Tax deduction was circumvented by large number of payers by adopting device of crediting the sum to ‘suspense account’ and it was easier for the payers in such cases to take a stand that though the liability was booked, so far as it was not credited to the account of the payee, tax thereon was ought not to be deducted. With a view to plug that loophole the Finance Act, 1987 first introduced the Explanation in section 194A of the Act to provide that, “where any income by way of interest is credited to any account, whether called ‘Interest payable account’ or ‘Suspense account’ or by any other name in the books of account of the person liable to pay such income, such crediting shall be deemed to be the credit of such income to the account of the payee………”

Similar amendment was later brought at relevant places in some of the other tax deduction provisions as well. Since then, the issue has been a subject matter of big dispute and there has been contradictory ruling on this aspect; let us have a look at the key findings of some of these rulings.

Pfizer’ case[see end note 3]- The provision for expenses was made without crediting the same to the accounts of the respective payees. The payer disallowed the entire expenditure in respect of the said provision under section 40(a)(i) and 40(a)(ia) of Act. In the next year the entire provision for expenses was reversed and the actual amounts paid to the respective payees were credited to their respective accounts after deducting tax thereon. On these facts, the Tribunal held that (a) as the payees were not identifiable, the tax deduction provisions were not applicable, the whole scheme of tax deduction is based on the assumption that the payer knows the identity of the payee, and (b) once the amount has been disallowed under section 40(a)(i) of the Act, it cannot be again subjected to deduction of tax.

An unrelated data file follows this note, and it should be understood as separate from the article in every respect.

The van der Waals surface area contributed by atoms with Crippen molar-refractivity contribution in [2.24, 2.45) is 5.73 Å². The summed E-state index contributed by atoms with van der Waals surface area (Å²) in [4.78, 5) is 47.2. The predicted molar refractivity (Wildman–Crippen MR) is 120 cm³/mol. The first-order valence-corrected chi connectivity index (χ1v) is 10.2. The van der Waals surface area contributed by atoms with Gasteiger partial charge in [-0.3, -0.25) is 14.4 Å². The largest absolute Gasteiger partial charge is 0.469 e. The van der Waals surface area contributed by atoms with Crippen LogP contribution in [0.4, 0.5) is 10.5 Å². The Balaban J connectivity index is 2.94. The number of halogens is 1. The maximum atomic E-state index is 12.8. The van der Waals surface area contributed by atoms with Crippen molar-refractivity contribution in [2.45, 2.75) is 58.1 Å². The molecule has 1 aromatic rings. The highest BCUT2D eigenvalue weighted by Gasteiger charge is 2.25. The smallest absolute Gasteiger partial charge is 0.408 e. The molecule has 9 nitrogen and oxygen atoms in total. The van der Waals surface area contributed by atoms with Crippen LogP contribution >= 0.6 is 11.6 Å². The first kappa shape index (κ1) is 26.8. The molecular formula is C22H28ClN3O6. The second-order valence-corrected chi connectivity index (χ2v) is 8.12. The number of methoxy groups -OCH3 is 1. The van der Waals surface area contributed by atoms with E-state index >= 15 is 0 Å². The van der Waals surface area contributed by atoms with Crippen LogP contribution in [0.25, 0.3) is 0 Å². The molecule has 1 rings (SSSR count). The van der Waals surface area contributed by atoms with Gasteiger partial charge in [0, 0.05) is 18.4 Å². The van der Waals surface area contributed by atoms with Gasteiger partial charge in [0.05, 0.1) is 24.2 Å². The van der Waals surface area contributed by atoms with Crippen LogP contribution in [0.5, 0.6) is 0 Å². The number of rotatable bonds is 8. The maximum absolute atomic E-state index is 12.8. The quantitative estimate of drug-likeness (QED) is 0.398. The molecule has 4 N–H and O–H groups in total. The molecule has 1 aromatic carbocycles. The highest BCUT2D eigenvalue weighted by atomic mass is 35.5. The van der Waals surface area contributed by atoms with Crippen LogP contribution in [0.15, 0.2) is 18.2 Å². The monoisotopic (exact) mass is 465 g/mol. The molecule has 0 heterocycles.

IBM’s case [see end note 4]- On similar set of facts, as stated in Pfizer’s case (supra), the Tribunal held that, (a) once there is a disallowance under Section 40(a)(i) and 40(a)(ia) of the Act, it is not possible to argue that there was no liability to deduct tax at source, (b) it is clear from the statutory provisions that the liability to deduct tax at source exists when the amount is credited to a ‘suspense account’ or any other account by whatever name called, which will also include a ‘provision’ created in the books of accounts, (c) the argument, that there is no accrual of expenditure as per the mercantile system of accounting since the payee is not identified, is not tenable and (d) the statutory provisions clearly envisage ‘collection at source’ de hors the ‘charge under Section 4(1) of the Act’.